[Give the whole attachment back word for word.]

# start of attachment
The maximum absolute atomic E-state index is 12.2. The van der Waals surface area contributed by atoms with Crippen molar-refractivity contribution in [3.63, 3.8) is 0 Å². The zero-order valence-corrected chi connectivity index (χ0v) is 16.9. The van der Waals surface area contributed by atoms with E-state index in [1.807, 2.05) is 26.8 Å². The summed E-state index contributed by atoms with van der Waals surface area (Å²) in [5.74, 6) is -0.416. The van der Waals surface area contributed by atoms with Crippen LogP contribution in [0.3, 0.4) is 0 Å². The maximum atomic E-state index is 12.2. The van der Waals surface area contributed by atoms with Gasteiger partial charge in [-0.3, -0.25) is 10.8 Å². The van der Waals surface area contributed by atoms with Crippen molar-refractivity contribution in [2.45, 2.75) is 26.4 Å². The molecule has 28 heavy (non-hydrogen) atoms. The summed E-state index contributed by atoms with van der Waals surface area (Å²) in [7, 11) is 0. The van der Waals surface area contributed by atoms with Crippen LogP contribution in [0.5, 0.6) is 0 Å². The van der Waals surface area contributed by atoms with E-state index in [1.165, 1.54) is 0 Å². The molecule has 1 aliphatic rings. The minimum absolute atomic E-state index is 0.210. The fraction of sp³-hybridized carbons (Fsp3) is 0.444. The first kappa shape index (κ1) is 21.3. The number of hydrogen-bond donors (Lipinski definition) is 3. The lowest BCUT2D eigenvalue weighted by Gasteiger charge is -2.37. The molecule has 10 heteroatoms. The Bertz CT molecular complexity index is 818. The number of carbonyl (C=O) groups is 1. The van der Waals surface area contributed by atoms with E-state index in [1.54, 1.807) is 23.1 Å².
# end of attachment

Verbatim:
The maximum absolute atomic E-state index is 12.2. The van der Waals surface area contributed by atoms with Crippen molar-refractivity contribution in [3.63, 3.8) is 0 Å². The zero-order valence-corrected chi connectivity index (χ0v) is 16.9. The van der Waals surface area contributed by atoms with E-state index in [1.807, 2.05) is 26.8 Å². The summed E-state index contributed by atoms with van der Waals surface area (Å²) in [5.74, 6) is -0.416. The van der Waals surface area contributed by atoms with Crippen LogP contribution in [0.3, 0.4) is 0 Å². The maximum atomic E-state index is 12.2. The van der Waals surface area contributed by atoms with Gasteiger partial charge in [-0.3, -0.25) is 10.8 Å². The van der Waals surface area contributed by atoms with Crippen molar-refractivity contribution in [2.45, 2.75) is 26.4 Å². The molecule has 28 heavy (non-hydrogen) atoms. The summed E-state index contributed by atoms with van der Waals surface area (Å²) in [7, 11) is 0. The van der Waals surface area contributed by atoms with Crippen LogP contribution in [0.5, 0.6) is 0 Å². The van der Waals surface area contributed by atoms with E-state index in [1.165, 1.54) is 0 Å². The molecule has 1 aliphatic rings. The minimum absolute atomic E-state index is 0.210. The fraction of sp³-hybridized carbons (Fsp3) is 0.444. The first kappa shape index (κ1) is 21.3. The number of hydrogen-bond donors (Lipinski definition) is 3. The lowest BCUT2D eigenvalue weighted by Gasteiger charge is -2.37. The molecule has 10 heteroatoms. The Bertz CT molecular complexity index is 818. The number of carbonyl (C=O) groups is 1. The van der Waals surface area contributed by atoms with E-state index in [1.54, 1.807) is 23.1 Å².